Fleming, R. The Materials Fall of Roman Britain, 300–525 CE (Univ. Pennsylvania Press, 2021).
Hills, C. M. Did the folks of Spong Hill come from Schleswig-Holstein? Studien zur Sachsenforschung 11, 145–154 (1999).
Hines, J. The Scandinavian Character of Anglian England within the Pre-Viking Interval (Univ. Oxford, 1983).
Hines, J. The turning into of the English: id, materials tradition and Language in early Anglo-Saxon England. Anglo Saxon Stud. Archaeol. Hist. 7, 49–59 (1994).
Brunel, S. et al. Historic genomes from present-day France unveil 7,000 years of its demographic historical past. Proc. Natl Acad. Sci. USA 117, 12791–12798 (2020).
Patterson, N. et al. Massive-scale migration into Britain through the Center to Late Bronze Age. Nature 601, 588–594 (2021).
Hills, C. M. & Lucy, L. Spong Hill Half IX: Chronology and Synthesis (McDonald Institute for Archaeological Analysis, 2013).
Bruns, D. Germanic Equal Arm Brooches of the Migration Interval Vol. 1,113 (Archaeopress, 2003).
Suzuki, S. The Quoit Brooch Type and Anglo-Saxon Settlement: a Casting and Recasting of Cultural Id Symbols (Boydell Press, 2000).
Hamerow, H. Early Medieval Settlements: The Archaeology of Rural Communities in North-West Europe 400–900 (Oxford Univ. Press, 2020).
Hamerow, H. in Migrations and Invasions in Archaeological Rationalization Vol. 664 (eds Chapman, J. & Hamerow, H.) 33–44 (Archaeopress, 1997).
Martin, T. F. The Cruciform Brooch and Anglo-Saxon England (Boydell & Brewer, 2015).
Hines, J. Clasps, Hektespenner, Agraffen: Anglo-Scandinavian Clasps of lessons A–C of the third to Sixth Centuries A.D.: Typology, Diffusion and Perform (Almqvist & Wiksell Worldwide, 1993).
Bruce-Mitford, R. A Corpus of Late Celtic Hanging-Bowls with an Account of the Bowls Present in Scandinavia (Oxford Univ. Press, 2005).
Scull, C. Additional proof from East Anglia for enamelling on Early Anglo-Saxon metalwork. Anglo Saxon Stud. Archaeol. Hist. 4, 117–122 (1985).
Gelling, M. in Anglo-Saxon Settlements (ed. Hook, D.) 59–76 (Blackwell, 1988).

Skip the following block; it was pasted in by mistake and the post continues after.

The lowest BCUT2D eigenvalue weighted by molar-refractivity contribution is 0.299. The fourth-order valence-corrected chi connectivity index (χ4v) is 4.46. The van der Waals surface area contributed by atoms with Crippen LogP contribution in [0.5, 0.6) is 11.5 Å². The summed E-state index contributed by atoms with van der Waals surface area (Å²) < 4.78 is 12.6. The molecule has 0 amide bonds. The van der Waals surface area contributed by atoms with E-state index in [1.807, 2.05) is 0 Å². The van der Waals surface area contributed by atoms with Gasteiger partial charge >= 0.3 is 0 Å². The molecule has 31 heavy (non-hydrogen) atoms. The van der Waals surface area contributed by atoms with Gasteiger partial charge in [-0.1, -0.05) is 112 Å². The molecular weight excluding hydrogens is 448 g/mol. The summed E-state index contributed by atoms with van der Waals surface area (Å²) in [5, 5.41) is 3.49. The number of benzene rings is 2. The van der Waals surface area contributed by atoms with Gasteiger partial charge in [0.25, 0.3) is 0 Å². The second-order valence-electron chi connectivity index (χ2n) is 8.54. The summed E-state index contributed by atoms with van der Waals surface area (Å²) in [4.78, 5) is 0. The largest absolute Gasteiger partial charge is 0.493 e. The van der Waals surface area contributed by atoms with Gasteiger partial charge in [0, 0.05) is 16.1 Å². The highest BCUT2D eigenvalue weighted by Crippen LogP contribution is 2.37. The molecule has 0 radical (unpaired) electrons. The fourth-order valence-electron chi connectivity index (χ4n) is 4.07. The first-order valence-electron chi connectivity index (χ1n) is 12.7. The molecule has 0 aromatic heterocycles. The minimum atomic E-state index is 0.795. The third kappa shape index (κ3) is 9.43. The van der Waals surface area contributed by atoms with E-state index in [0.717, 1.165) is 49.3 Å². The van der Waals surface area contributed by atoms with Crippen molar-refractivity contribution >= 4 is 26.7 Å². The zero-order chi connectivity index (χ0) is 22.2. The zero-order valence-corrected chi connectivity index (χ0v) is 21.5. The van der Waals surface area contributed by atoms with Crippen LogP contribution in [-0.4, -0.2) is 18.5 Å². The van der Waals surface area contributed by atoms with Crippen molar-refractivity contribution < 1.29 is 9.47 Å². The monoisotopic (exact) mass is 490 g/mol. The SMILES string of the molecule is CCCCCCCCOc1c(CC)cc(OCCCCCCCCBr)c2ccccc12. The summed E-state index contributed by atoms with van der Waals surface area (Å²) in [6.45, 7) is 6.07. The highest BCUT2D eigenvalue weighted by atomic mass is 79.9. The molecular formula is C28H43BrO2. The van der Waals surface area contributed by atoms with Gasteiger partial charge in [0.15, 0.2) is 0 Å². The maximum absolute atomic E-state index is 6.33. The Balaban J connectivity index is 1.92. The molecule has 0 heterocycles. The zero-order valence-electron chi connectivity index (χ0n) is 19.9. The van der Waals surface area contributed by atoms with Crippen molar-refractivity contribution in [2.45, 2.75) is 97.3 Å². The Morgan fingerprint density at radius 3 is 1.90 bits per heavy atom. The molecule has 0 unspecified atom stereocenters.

Gelling, M. Signposts to the Previous: Place-names and the Historical past of England (Dent, 1978).
Lucy, S. The Early Anglo-Saxon Cemeteries of East Yorkshire: an Evaluation and Reinterpretation (BAR Publishing, 2019).
Leeds, E. T. The archaeology of the Anglo-Saxon settlements. Nature 92, 369–369 (1913).
Myres, J. N. L. The English Settlements (Clarendon Press, 1968).
Kruse, P. Jutes in Kent? On the Jutish nature of Kent, southern Hampshire and the Isle of Wight. Probleme der Küstenforschung im südlichen Nordseegebiet 31, 243–376 (2007).
Prior, F. Britain AD: a Quest for Arthur, England and the Anglo-Saxons (HarperCollins, 2004).
Montgomery, J., Evans, J. A., Powlesland, D. & Roberts, C. A. Continuity or colonization in Anglo-Saxon England? Isotope proof for mobility, subsistence observe, and standing at West Heslerton. Am. J. Phys. Anthropol. 126, 123–138 (2005).
Budd, P., Millard, A., Chenery, C., Lucy, S. & Roberts, C. Investigating inhabitants motion by steady isotope evaluation: a report from Britain. Antiquity 78, 127–141 (2004).
Hughes, S. S. et al. Anglo-Saxon origins investigated by isotopic evaluation of burials from Berinsfield, Oxfordshire, UK. J. Archaeol. Sci. 42, 81–92 (2014).
Schiffels, S. et al. Iron Age and Anglo-Saxon genomes from East England reveal British migration historical past. Nat. Commun. 7, 10408 (2016).
Scull, C. in Europe Between Late Antiquity and the Center Ages: Current Archaeological and Historic Analysis in Western and Southern Europe Vol. 617 (eds Bintliffe, J. & Hamerow, H.) 71–83 (British Archaeological Reviews, 1995).
Ulmschneider, Ok. in The Oxford Handbook of Anglo-Saxon Archaeology (eds Hamerow, H., Hinton, D. A. & Crawford, S.) 156–171 (Oxford Univ. Press, 2011).
Ward-Perkins, B. Why Did the Anglo-Saxons not change into extra British? Engl. Hist. Rev. 115, 513–533 (2000).